Beaches and Azonto: Day 2
(Class session at Afia Hotel conference room)
The morning began with breakfast, a pleasant meal of fried eggs, bacon, and toast, and a classroom session led by African University College of Communications (AUCC) students. Founded in 2001, the private institution focuses on communication and media studies. Over the years, MPAGE and the AUCC have formed a strong relationship.
The students welcomed MPAGErs with new cultural names and a basic language lesson. In Ashante (largest Ghanaian ethnic group) custom, babies are given a nickname based on their gender and day of birth. For example, a Monday male-born would be called ‘Kojo’, while a Thursday female-born would be called “Yaa.”
A few names and a couple Twi (one of Ghana’s many languages) phrases later and MPAGErs were officially Ghanaian. For lunch MPAGErs ate jollof rice, a spicy dish of rice based in tomato sauce, curry chicken, and plantains. Next, we visited the AUCC campus.
(MPAGErs outside AUCC campus)
In the AUCC café, hip-life music blared out the windows. Although it was 3pm, they danced and celebrated like it was midnight. MPAGErs were not shy to join their AUCC family and, soon enough, everyone was midday partying. They were teaching MPAGErs how to Azonto, the popular new Ghanaian dance craze.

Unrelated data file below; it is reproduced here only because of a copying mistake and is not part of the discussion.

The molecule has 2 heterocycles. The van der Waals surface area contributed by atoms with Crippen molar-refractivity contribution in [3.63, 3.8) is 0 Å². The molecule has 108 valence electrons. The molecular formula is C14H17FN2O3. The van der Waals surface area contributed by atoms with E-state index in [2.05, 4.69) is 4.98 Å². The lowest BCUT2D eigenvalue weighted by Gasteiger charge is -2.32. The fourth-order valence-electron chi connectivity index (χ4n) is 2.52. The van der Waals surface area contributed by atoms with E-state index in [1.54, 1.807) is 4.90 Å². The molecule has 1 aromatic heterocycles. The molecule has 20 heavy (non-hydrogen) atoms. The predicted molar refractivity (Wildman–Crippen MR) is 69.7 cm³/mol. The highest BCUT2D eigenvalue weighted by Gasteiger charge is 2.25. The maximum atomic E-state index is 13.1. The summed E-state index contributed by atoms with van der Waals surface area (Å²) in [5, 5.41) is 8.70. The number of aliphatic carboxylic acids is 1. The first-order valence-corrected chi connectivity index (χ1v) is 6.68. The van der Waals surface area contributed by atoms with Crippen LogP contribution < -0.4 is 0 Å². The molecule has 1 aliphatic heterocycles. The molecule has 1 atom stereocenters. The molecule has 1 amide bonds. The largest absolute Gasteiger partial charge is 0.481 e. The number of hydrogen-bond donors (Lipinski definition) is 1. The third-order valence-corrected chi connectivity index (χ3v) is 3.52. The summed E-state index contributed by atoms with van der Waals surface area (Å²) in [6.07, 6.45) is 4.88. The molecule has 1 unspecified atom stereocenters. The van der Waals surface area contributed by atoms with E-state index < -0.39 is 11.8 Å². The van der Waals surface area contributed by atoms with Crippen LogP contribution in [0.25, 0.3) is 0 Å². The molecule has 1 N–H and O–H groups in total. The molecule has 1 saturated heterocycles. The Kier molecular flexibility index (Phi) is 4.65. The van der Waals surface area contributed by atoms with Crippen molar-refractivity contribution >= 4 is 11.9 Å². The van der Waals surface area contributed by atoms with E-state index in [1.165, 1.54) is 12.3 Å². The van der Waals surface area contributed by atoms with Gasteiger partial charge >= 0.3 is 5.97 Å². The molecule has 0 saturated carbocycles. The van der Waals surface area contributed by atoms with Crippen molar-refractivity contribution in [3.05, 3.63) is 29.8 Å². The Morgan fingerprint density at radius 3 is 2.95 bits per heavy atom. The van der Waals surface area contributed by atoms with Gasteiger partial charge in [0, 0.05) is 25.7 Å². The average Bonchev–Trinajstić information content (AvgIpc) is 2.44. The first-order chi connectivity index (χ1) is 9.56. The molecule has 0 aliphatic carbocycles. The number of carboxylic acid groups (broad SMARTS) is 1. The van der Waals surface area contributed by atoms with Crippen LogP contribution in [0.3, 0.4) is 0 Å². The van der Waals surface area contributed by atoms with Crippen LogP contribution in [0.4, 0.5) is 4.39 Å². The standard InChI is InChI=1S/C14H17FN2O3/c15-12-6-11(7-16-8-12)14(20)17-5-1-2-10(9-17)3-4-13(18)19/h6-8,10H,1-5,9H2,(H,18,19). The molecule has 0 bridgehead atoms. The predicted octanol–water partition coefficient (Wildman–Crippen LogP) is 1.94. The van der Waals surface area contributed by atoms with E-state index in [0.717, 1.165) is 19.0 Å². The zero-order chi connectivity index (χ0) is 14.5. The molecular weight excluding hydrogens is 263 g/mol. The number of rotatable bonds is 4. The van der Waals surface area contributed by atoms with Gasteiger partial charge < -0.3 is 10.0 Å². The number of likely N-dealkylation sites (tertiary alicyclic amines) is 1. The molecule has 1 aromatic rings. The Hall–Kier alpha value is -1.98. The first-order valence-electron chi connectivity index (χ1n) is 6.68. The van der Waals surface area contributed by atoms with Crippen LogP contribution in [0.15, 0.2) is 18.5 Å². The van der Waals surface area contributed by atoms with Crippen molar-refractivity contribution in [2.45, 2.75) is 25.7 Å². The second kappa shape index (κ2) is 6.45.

(Emmanuel Saint-Ange azontos with AUCC students)
Last night, a few MPAGErs joined an Afia Hotel receptionist, Phillip, and his friend, Christopher, for a night on the town. Afterwards, we sat on the beach to enjoy some conversation.
(Phillip, Kamau Grimes, Borley Quaye, Emmanuel Saint-Ange, and Christopher pose for the camera at an Accra beach restaurant)
The waves thrashed and the winds whipped. How many graves lie beneath these seas? How many Africans chose to jump overboard rather than face a life of slavery? Perhaps these seas were angry.
“How do you feel about African-Americans?” we asked our new friends.
The answer blew our minds. They explained that African-Americans are very admirable. He passionately told us about our Civil Rights movement and how strong of a people we are. They said we should know that Africa is our home and they are doing their best to maintain it for us. He encouraged African-Americans to utilize their success to empower their brothers and sisters and to empower their home.
Written by Kwabena ‘Kobi’ Ansong
July 9, 2012, Accra, Ghana